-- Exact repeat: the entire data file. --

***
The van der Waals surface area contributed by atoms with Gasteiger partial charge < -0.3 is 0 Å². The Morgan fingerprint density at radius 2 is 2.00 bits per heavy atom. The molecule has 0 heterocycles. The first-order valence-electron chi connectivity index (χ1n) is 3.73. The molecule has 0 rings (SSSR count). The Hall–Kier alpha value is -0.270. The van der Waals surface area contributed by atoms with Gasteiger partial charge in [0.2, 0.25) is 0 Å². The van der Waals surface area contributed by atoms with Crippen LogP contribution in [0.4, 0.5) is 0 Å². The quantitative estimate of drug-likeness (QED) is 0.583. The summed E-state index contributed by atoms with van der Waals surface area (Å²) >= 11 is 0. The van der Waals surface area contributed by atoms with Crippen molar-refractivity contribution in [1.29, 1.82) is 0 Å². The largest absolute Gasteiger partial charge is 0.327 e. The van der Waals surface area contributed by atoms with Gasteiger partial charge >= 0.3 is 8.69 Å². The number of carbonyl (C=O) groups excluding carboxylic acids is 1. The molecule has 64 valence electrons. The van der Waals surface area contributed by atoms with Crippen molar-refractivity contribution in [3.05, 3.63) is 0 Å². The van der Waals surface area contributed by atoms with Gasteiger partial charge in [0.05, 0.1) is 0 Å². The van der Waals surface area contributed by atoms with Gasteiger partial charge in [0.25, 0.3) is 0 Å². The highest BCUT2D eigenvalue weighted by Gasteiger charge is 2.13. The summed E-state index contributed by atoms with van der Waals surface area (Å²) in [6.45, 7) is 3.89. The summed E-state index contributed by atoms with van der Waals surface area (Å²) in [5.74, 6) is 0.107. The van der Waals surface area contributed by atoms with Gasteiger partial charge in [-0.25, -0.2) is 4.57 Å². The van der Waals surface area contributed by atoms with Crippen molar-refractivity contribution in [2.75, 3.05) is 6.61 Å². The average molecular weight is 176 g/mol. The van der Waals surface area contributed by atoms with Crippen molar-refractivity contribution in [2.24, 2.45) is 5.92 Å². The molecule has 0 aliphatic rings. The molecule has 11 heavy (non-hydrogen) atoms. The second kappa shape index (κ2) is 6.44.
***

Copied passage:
The van der Waals surface area contributed by atoms with Gasteiger partial charge < -0.3 is 0 Å². The Morgan fingerprint density at radius 2 is 2.00 bits per heavy atom. The molecule has 0 heterocycles. The first-order valence-electron chi connectivity index (χ1n) is 3.73. The molecule has 0 rings (SSSR count). The Hall–Kier alpha value is -0.270. The van der Waals surface area contributed by atoms with Gasteiger partial charge in [0.2, 0.25) is 0 Å². The van der Waals surface area contributed by atoms with Crippen LogP contribution in [0.4, 0.5) is 0 Å². The quantitative estimate of drug-likeness (QED) is 0.583. The summed E-state index contributed by atoms with van der Waals surface area (Å²) >= 11 is 0. The van der Waals surface area contributed by atoms with Crippen molar-refractivity contribution in [1.29, 1.82) is 0 Å². The largest absolute Gasteiger partial charge is 0.327 e. The van der Waals surface area contributed by atoms with Gasteiger partial charge >= 0.3 is 8.69 Å². The number of carbonyl (C=O) groups excluding carboxylic acids is 1. The molecule has 64 valence electrons. The van der Waals surface area contributed by atoms with Crippen molar-refractivity contribution in [3.05, 3.63) is 0 Å². The van der Waals surface area contributed by atoms with Gasteiger partial charge in [0.05, 0.1) is 0 Å². The van der Waals surface area contributed by atoms with Gasteiger partial charge in [0.25, 0.3) is 0 Å². The highest BCUT2D eigenvalue weighted by Gasteiger charge is 2.13. The summed E-state index contributed by atoms with van der Waals surface area (Å²) in [6.45, 7) is 3.89. The summed E-state index contributed by atoms with van der Waals surface area (Å²) in [5.74, 6) is 0.107. The van der Waals surface area contributed by atoms with Gasteiger partial charge in [-0.25, -0.2) is 4.57 Å². The van der Waals surface area contributed by atoms with Crippen molar-refractivity contribution in [2.75, 3.05) is 6.61 Å². The average molecular weight is 176 g/mol. The van der Waals surface area contributed by atoms with Crippen molar-refractivity contribution in [2.24, 2.45) is 5.92 Å². The molecule has 0 aliphatic rings. The molecule has 11 heavy (non-hydrogen) atoms. The second kappa shape index (κ2) is 6.44.